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WHO’s Attempt to Give Itself Power to Control Pandemic Response ‘Concerning’ Power Grab

WHO's Attempt to Give Itself Power to Control Pandemic Response Concerning Power Grab

In an interview on April 28, attorney Michael Alexander discussed how the World Health Organization (WHO) is attempting to give itself complete control over public health policy by creating a new “global treaty.”

Alexander, co-chair of the law and activism committee of the World Council for Health and a constitutional litigator at the Justice Center for Constitutional Freedoms, said under the global treaty the WHO would essentially be “dictating public health in the event a pandemic was declared” and control how nation’s respond to it.

“And so we have kind of an informal arrangement going on behind the scene that people are really not aware of — and I was not aware of —but its not something that’s really talked about even by the WHO itself,” Alexander said. “But now the WHO wants to formalize this relationship and [Dr. Tedros Adhanom Ghebreyes], the director-general, has proposed a global treaty.”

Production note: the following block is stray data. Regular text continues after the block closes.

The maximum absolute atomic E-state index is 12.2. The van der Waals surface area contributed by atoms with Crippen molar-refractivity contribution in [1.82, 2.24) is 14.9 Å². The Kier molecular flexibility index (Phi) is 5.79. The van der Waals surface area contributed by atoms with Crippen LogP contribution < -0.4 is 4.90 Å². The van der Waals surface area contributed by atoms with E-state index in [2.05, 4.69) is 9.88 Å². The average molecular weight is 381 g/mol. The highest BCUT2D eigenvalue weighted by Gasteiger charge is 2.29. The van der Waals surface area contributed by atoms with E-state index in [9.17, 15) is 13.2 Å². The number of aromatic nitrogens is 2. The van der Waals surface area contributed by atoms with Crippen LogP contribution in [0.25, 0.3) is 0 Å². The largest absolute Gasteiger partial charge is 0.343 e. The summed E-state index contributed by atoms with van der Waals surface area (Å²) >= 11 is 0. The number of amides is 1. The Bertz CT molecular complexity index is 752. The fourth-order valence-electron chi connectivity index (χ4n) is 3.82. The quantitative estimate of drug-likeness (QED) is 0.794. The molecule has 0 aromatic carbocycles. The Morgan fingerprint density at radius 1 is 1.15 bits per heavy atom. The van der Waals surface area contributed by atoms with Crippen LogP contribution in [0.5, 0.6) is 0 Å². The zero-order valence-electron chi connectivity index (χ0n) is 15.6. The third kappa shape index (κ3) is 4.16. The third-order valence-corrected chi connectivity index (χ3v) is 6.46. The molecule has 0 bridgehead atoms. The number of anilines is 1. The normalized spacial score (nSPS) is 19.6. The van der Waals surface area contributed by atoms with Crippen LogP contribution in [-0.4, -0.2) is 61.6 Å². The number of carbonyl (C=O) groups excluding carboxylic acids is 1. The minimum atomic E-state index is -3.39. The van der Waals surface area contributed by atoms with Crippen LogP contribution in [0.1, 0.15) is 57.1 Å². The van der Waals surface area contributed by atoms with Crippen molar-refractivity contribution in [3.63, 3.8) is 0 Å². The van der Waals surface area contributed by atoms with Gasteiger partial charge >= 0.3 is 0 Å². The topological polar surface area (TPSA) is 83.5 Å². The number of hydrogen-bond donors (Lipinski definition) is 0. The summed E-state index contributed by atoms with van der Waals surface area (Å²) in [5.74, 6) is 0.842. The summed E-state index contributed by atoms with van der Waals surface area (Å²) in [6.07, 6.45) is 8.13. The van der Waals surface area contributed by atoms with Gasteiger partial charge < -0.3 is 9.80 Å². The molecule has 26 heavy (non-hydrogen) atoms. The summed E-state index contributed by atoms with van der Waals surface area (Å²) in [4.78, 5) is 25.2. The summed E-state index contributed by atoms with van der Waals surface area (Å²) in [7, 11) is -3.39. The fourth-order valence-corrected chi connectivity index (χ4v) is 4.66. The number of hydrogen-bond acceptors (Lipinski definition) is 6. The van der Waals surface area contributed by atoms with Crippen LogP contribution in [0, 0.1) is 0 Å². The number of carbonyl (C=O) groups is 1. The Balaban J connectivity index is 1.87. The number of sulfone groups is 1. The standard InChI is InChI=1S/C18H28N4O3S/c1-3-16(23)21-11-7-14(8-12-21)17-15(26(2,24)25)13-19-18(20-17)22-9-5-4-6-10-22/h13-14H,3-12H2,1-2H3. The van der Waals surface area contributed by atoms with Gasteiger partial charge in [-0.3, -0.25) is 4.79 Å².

According to Alexander, the global treaty would allow key member states to appoint special ministers to the WHO, and the director-general in combination with general appointees would have the power to declare when a pandemic exists and could dictate to all member states what measures they will take within their own countries.

“It would actually involve a transfer of sovereignty regarding public health policy from domestic or member states who sign on the policy in favor of the WHO,” Alexander said. “So the next time the WHO decides that there’s a pandemic — and they’ve watered down the definition on that so it’s easier now to declare a pandemic than it was a few years ago — essentially we will be looking at a top-down global dictatorship in public health.”

Although the WHO says it will not vote on the initiative until 2024, Alexander expects an accelerated process.

“Once it’s voted upon, each country must decide whether to incorporate it into domestic legislation, but in the U.S. all that’s required is for the executive — essentially the President — to say, “yeah we like that” and it becomes a domestic law,” Alexander said. “It doesn’t necessarily have to go to the Senate for a two-thirds vote, unlike in Canada where there has to be a formal transfer of authority where the parliament has to vote to add the treaty into domestic law.”

So anybody who decides to adopt this is essentially saying “our public health policies could be dictated by the WHO, and that’s troubling.”

Watch the full interview here: